It’s that time of year when people start making predictions about next year’s trends or when we reflect and set goals for the year to come. In that spirit, we wanted to give you some practical advice which can actually help you improve your wellness program outcomes in 2015.
Firstly, to qualify this advice, you should know that our programs average over 80% ongoing monthly engagement from our client’s total workforce every month, without incentives. But engagement is only half the goal, along with this comes an average achievement of over 60% of our client’s workforce making sustained improvements to their health, safety, or performance. How does that compare with your outcomes? Did more than half of your workforce voluntarily improve their health this year? If not, these tips might help.
I think a major reason why many fail to achieve similar outcomes is due to them focusing too much on…well the outcomes. That is, many are so concerned with the specific physical metrics they are trying to push, they forget to think about, and creatively design an effective pathway for people to get there. The common method is to test and set the goal, offer an array of optional resources that give people some assistance to get there, and then dangle a carrot at the finish line. Hoping people go from A to B by simply providing options X, Y and Z isn’t really a strategy, it’s wishful thinking – especially when the activities of X through Z appear to be stand-alone programs and require people to proactively opt in.
So TIP #1 is:
Focus more on the process, strategy, content, and design, rather than the end point.
Obviously outcomes are important. But if you create a solid process, the outcomes become a foregone conclusion. Focusing on the outcomes and trying to add targeted activities to achieve each specific outcome results in a very disjointed program. Instead, focus on creating a more centralized and cohesive program which can engage everyone on a common pathway. From there, provide relatable activities which help address the individual aspects of health needed to achieve your outcomes, but ensure they link back to that overall original group vision.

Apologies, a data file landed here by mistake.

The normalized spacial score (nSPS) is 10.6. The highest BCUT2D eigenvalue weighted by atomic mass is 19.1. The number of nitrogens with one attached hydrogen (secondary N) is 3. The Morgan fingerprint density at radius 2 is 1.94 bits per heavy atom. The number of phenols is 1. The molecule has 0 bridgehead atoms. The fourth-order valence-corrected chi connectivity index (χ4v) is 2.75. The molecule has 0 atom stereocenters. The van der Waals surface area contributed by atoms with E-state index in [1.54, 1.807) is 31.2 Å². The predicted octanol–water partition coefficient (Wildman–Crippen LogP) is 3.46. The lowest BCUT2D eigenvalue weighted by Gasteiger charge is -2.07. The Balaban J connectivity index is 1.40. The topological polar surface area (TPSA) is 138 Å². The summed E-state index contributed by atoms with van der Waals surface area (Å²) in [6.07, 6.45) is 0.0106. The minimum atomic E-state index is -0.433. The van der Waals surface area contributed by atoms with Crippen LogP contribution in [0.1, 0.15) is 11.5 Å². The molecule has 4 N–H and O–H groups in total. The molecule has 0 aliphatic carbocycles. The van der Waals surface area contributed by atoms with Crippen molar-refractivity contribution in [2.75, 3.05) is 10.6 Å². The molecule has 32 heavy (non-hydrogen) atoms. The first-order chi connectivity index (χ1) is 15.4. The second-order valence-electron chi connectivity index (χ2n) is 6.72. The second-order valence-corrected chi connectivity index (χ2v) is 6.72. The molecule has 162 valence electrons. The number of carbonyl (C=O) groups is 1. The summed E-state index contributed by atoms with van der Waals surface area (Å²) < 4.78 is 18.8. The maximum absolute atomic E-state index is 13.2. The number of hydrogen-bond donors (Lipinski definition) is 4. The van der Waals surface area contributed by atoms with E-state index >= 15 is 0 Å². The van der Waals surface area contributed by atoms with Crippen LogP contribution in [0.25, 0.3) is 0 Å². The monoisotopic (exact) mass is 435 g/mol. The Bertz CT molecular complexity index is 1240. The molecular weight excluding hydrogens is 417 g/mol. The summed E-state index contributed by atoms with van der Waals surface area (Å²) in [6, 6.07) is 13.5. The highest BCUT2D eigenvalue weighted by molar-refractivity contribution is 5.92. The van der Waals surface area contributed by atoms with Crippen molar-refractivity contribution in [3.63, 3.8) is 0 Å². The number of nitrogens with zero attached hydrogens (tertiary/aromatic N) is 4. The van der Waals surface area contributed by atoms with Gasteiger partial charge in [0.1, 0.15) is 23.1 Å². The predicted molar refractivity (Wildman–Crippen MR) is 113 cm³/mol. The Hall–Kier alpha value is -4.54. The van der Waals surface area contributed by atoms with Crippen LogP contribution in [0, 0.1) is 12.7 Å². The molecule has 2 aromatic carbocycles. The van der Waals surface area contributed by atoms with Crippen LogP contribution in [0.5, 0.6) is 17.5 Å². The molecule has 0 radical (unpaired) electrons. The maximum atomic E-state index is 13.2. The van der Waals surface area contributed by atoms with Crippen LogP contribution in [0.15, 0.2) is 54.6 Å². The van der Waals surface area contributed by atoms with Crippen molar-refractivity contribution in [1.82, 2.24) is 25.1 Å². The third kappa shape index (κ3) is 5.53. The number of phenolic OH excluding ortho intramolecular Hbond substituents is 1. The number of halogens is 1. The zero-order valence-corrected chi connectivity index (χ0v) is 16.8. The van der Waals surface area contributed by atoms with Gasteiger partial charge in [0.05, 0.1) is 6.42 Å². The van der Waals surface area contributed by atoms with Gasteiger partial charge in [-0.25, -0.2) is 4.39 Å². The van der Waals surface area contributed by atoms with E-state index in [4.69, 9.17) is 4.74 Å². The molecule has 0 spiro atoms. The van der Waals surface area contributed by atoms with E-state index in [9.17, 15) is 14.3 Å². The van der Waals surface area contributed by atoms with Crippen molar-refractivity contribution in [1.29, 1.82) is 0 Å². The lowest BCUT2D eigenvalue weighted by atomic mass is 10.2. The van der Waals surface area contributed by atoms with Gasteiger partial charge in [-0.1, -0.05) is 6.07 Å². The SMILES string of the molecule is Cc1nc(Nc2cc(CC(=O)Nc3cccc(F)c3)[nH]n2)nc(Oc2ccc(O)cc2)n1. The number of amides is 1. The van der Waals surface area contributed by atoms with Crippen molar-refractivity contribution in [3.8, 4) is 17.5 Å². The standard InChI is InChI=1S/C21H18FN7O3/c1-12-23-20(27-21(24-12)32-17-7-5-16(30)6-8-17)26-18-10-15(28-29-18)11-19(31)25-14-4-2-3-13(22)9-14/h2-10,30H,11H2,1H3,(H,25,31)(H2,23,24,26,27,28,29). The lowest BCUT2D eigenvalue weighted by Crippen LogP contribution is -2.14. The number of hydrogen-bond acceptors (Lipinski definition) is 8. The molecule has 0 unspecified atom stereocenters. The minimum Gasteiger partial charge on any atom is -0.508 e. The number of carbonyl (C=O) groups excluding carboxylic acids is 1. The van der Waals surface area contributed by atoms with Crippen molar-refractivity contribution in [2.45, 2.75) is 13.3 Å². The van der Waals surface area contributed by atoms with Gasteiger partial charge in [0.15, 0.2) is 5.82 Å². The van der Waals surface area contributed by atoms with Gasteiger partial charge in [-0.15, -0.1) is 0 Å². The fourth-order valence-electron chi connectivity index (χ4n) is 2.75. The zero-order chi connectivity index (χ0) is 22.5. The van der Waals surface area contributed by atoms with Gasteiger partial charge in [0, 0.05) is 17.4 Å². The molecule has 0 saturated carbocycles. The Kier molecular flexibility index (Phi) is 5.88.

Track progress of the process before the outcomes.
Tracking your program progress and making changes along the way will also improve your outcomes. Many companies base their assessment of a wellness program solely on the outcomes. This has several issues. One is that outcomes are lagging indicators. Say you wait long enough for outcomes to change before you assess your program. What do you do if you discover they aren't changing? How much time have you lost and how much disengagement has occurred during this period? In the spirit of Tip #1, if you build a meaningful strategy and then measure leading indicators (like ongoing engagement, satisfaction and progressive changes in behaviors), then you know you are on the pathway to positive outcomes before you even measure them. Consequently, if your leading indicators show that engagement is dropping, you can make adjustments to your program as you go, rather than waiting to find out about its poor performance later.
Focus on tangible employee value, not your organizational outcomes.
Finally, although your goals may be for organizational value, the way a program is promoted and designed for employees needs to be centered on their tangible benefits. There is much evidence in behavioral science to suggest that people are more likely to make sustainable changes in behavior if there is immediate personal tangible value. Educational messaging which focuses on tangible personal value are up to 3 times more successful in influencing change rather than generic messages of longevity (couple of resources include this interesting TED Talk by Jenni Cross, this article from UMICH HMRC, or go back to our blog page and review some of the previous posts on Behavior Change).
In short, many wellness program managers are constantly frustrated by their battle to try and get (and keep) employees meaningfully engaged in their programs. While I understand the frustration, what I don’t understand is that despite limited success, most corporate wellness programs simply continue to use the same strategies. What’s that quote from Einstein about the definition of insanity? The answer isn’t higher incentives. The answer isn’t to keep adding additional layers of program activities. The answer is to stop, and think more about the actual foundations of the program structure. By learning about how to integrate health promotion programs into your work flow, more consistently market programs to boost engagement, and to provide a clear pathway to change you will make your programs far more successful in 2015. Of course if you need help with that, then you know who to call.
Wishing everyone a safe, healthy and happy holiday next week.